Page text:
Contrary to many blogged opinions and dubious advice, there’s no safe amount of cannabis exposure for babies in the womb. Prenatal exposure to cannabis could harm children by affecting their birth size, adolescent behavior and chances of developing psychosis.
Studies since the 1970s have backed up this health alert. More recently, Dr. Nathaniel DeNicola of George Washington University told Reuters: “We have sufficient data and biologic plausibility that marijuana use during pregnancy increases the risk of preterm birth and growth restricted babies.”1
In May 2018, researchers at the University at Buffalo Research Institute on Addictions found prenatal cannabis use can have consequences on infants’ weight and can influence behavior problems, especially when combined with tobacco use.
Infants who had been exposed to both tobacco and cannabis, “...especially into the third trimester, were smaller in length, weight and head size, and were more likely to be born earlier, compared to babies who were not exposed to anything,” a press release states.2
Another 2018 study reported prenatal exposure to THC could lead to “subtle, persistent changes in targeted aspects of higher-level cognition and psychological well-being.”3
The perception of how cannabis use influences offspring needs to be overhauled, due to research that found that 70 percent of both pregnant and non-pregnant women think using cannabis once or twice a week during pregnancy has little or no risk. 4
Also alarming is a recent survey that found 70 percent of 400 Colorado cannabis dispensaries advised a woman who claimed to be pregnant and suffering from morning sickness to use cannabis to treat her ailment.5
While there have been conflicting results on how harmful cannabis can be for pregnant women, a “better safe than sorry” approach is the prudent decision.
Even if you know how the placenta is designed to prevent harmful molecules in the mother’s body from infecting the fetus, it’s critical to recognize that more research needs to be conducted on the exact ways cannabis influences the fetus. The results have been coming in drips, rather than waves, but with legalization taking hold in Canada and in several U.S. states, we can expect more academic researchers to now access cannabis without fear of arrest.
Kelly Young-Wolff, Research Scientist at Kaiser Permanente Northern California, has conducted several studies on cannabis use by pregnant women, and she says in an interview that one study concluded, “...the prevalence of marijuana use in pregnancy was increasing more rapidly among adolescents and young adults.”6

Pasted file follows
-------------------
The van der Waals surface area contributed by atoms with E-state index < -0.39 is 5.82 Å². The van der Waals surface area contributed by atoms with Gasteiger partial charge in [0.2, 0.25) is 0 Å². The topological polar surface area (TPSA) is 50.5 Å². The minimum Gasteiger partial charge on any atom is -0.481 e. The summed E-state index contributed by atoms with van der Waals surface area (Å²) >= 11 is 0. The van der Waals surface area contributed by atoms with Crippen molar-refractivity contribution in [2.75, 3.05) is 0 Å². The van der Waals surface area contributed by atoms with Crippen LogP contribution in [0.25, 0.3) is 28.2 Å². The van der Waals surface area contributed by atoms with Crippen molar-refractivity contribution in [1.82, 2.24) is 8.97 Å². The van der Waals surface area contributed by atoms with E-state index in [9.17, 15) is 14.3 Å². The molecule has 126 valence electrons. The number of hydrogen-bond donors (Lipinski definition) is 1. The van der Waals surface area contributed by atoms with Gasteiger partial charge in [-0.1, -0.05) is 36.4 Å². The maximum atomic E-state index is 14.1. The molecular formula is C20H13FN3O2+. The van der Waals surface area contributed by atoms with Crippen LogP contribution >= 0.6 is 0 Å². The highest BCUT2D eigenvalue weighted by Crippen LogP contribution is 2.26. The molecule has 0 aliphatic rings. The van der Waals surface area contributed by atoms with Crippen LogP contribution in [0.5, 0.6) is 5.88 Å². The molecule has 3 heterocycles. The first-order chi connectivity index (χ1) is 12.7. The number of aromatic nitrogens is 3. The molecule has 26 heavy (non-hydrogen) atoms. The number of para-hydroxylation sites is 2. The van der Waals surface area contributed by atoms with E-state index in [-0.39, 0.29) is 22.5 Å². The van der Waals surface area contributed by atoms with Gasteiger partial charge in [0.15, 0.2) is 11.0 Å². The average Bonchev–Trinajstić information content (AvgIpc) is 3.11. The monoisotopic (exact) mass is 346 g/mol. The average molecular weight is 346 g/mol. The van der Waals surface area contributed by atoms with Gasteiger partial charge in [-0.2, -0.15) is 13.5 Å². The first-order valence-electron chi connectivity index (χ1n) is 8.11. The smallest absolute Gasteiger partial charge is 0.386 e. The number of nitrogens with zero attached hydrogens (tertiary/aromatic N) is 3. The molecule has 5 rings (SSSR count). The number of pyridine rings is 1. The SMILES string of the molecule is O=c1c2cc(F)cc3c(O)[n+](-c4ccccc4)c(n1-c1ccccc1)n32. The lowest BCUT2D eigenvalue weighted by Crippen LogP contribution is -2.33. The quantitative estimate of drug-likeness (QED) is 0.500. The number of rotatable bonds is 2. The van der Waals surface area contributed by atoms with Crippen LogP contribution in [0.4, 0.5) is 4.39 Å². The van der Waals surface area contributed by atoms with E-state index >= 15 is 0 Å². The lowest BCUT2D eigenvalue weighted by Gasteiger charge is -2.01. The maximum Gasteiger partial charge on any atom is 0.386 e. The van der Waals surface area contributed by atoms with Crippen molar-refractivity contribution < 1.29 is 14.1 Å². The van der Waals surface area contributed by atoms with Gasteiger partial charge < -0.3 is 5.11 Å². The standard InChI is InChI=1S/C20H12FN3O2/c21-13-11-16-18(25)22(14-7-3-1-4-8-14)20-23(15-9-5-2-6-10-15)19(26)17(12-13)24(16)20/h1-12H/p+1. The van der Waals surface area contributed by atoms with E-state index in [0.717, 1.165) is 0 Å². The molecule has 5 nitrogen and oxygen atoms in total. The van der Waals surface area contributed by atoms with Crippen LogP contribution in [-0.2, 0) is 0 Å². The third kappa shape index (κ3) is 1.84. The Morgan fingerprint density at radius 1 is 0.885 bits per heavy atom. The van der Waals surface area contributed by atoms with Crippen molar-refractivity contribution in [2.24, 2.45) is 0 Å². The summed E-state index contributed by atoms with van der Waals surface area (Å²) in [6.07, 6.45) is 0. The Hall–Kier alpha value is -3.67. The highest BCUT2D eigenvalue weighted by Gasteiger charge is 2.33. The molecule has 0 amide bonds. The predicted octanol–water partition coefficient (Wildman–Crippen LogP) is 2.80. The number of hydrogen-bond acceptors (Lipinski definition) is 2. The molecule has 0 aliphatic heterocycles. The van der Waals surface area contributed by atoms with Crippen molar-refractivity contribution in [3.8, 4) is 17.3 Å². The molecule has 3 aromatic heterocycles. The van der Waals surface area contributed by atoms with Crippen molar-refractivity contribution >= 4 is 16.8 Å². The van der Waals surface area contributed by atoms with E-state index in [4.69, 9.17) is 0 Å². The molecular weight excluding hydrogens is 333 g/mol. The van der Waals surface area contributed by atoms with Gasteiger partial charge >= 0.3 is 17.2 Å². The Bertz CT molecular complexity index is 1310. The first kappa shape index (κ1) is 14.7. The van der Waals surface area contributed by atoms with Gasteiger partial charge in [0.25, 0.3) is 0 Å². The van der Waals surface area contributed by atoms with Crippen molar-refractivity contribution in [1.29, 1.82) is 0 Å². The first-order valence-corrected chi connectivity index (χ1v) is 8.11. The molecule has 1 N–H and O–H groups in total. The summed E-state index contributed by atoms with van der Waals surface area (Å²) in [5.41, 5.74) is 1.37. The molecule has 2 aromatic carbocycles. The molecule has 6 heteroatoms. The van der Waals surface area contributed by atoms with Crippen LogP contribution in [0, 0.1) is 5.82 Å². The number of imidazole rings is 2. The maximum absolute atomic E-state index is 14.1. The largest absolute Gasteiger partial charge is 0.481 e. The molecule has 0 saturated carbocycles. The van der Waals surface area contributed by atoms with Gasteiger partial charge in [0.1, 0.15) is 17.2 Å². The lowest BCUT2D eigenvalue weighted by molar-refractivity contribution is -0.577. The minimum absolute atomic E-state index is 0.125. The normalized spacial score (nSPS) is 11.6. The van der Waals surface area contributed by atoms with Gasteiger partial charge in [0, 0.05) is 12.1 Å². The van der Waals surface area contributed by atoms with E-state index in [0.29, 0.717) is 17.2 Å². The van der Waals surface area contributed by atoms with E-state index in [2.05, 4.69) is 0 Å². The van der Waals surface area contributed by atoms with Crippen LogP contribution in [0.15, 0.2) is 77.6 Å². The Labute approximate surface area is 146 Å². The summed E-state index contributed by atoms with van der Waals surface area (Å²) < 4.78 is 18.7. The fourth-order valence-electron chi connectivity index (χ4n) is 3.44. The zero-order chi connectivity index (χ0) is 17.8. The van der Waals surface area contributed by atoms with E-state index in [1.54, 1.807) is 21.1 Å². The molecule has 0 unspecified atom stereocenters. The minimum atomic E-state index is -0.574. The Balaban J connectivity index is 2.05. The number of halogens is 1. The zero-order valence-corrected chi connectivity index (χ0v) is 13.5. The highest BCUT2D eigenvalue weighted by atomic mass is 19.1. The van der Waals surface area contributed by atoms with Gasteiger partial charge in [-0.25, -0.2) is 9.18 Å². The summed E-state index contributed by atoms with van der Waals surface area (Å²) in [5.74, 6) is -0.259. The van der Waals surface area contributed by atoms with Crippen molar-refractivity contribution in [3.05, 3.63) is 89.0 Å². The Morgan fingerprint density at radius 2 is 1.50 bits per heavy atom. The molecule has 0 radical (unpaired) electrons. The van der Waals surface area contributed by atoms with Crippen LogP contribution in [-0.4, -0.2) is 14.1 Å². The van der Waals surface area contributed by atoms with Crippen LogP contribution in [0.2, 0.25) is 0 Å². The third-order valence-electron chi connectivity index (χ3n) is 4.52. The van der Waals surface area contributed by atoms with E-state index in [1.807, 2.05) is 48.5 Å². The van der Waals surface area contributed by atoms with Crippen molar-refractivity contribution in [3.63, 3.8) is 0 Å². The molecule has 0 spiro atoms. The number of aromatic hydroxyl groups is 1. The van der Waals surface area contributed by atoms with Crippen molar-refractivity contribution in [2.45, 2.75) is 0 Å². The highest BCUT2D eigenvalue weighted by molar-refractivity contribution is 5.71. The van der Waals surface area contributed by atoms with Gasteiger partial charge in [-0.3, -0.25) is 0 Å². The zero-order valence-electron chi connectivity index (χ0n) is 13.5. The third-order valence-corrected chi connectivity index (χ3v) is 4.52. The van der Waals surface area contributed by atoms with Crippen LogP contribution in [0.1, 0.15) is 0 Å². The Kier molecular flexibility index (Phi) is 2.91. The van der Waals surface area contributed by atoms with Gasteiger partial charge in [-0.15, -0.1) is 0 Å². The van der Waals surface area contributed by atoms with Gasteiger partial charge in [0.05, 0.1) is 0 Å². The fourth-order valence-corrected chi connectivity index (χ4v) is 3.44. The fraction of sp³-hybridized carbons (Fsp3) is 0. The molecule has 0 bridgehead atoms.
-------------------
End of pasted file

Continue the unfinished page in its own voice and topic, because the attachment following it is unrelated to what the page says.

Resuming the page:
She goes on to stress how U.S. national guidelines, “...strongly recommend that clinicians screen for and advise against marijuana use during pregnancy due to evidence of lower offspring birthweight and increased risk of developmental problems.”
Young-Wolff knows public perception can often be shaped by scientific evidence, which is why she adds: “There is also an urgent need to understand the health effects of prenatal marijuana use and use of marijuana during breastfeeding, and to test whether the legalization of marijuana is associated with further increases in marijuana use during pregnancy.”
As medical cannabis has gained acceptance as a viable treatment option over the past two decades,
so too has the list of symptoms the plant has been shown to help grown. No longer is the plant merely
used to treat chronic pain or extreme conditions like HIV/AIDS, it now complements nearly every
therapy option available.
December brings with it a flurry of things to be grateful for: the first snowfalls, the holiday season, time with family and friends, and a reprieve from the hustle and bustle that characterizes most every other month of the year. But for people who suffer from seasonal affective disorder, December can also mean the beginning of an annual depression that starts when winter first flexes its icy grip on the human psyche.
Can cannabis cure cancer? To date, there is no scientific evidence to back the theory that
cannabis kills cancer cells. In fact, most responsible cannabis professionals – leery of a culture of
misinformation – will caution patients to ignore that claim.
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